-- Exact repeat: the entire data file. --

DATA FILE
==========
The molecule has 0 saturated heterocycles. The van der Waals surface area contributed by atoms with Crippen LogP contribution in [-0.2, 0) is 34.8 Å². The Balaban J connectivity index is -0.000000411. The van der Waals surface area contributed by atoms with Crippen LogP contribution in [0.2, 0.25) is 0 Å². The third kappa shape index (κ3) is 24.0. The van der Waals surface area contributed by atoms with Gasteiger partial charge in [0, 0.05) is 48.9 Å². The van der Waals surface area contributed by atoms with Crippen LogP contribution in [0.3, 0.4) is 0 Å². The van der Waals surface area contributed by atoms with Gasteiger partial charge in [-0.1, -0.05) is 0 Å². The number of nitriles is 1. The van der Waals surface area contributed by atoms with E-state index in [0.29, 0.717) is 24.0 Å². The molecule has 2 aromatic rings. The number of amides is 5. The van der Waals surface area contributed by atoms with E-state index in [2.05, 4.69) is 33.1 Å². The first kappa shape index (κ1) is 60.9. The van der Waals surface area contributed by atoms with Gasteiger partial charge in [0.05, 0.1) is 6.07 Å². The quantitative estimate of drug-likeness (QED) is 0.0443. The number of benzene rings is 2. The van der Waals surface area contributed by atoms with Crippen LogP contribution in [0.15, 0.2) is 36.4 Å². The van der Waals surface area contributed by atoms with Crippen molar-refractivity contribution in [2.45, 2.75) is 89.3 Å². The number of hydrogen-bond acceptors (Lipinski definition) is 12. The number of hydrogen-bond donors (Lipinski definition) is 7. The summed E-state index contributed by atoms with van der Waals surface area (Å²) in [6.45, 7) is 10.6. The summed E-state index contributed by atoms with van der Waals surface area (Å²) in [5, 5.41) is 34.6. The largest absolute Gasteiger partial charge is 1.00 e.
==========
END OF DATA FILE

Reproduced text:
The molecule has 0 saturated heterocycles. The van der Waals surface area contributed by atoms with Crippen LogP contribution in [-0.2, 0) is 34.8 Å². The Balaban J connectivity index is -0.000000411. The van der Waals surface area contributed by atoms with Crippen LogP contribution in [0.2, 0.25) is 0 Å². The third kappa shape index (κ3) is 24.0. The van der Waals surface area contributed by atoms with Gasteiger partial charge in [0, 0.05) is 48.9 Å². The van der Waals surface area contributed by atoms with Crippen LogP contribution in [0.3, 0.4) is 0 Å². The van der Waals surface area contributed by atoms with Gasteiger partial charge in [-0.1, -0.05) is 0 Å². The number of nitriles is 1. The van der Waals surface area contributed by atoms with E-state index in [0.29, 0.717) is 24.0 Å². The molecule has 2 aromatic rings. The number of amides is 5. The van der Waals surface area contributed by atoms with E-state index in [2.05, 4.69) is 33.1 Å². The first kappa shape index (κ1) is 60.9. The van der Waals surface area contributed by atoms with Gasteiger partial charge in [0.05, 0.1) is 6.07 Å². The quantitative estimate of drug-likeness (QED) is 0.0443. The number of benzene rings is 2. The van der Waals surface area contributed by atoms with Crippen LogP contribution in [0.15, 0.2) is 36.4 Å². The van der Waals surface area contributed by atoms with Crippen molar-refractivity contribution in [2.45, 2.75) is 89.3 Å². The number of hydrogen-bond acceptors (Lipinski definition) is 12. The number of hydrogen-bond donors (Lipinski definition) is 7. The summed E-state index contributed by atoms with van der Waals surface area (Å²) in [6.45, 7) is 10.6. The summed E-state index contributed by atoms with van der Waals surface area (Å²) in [5, 5.41) is 34.6. The largest absolute Gasteiger partial charge is 1.00 e.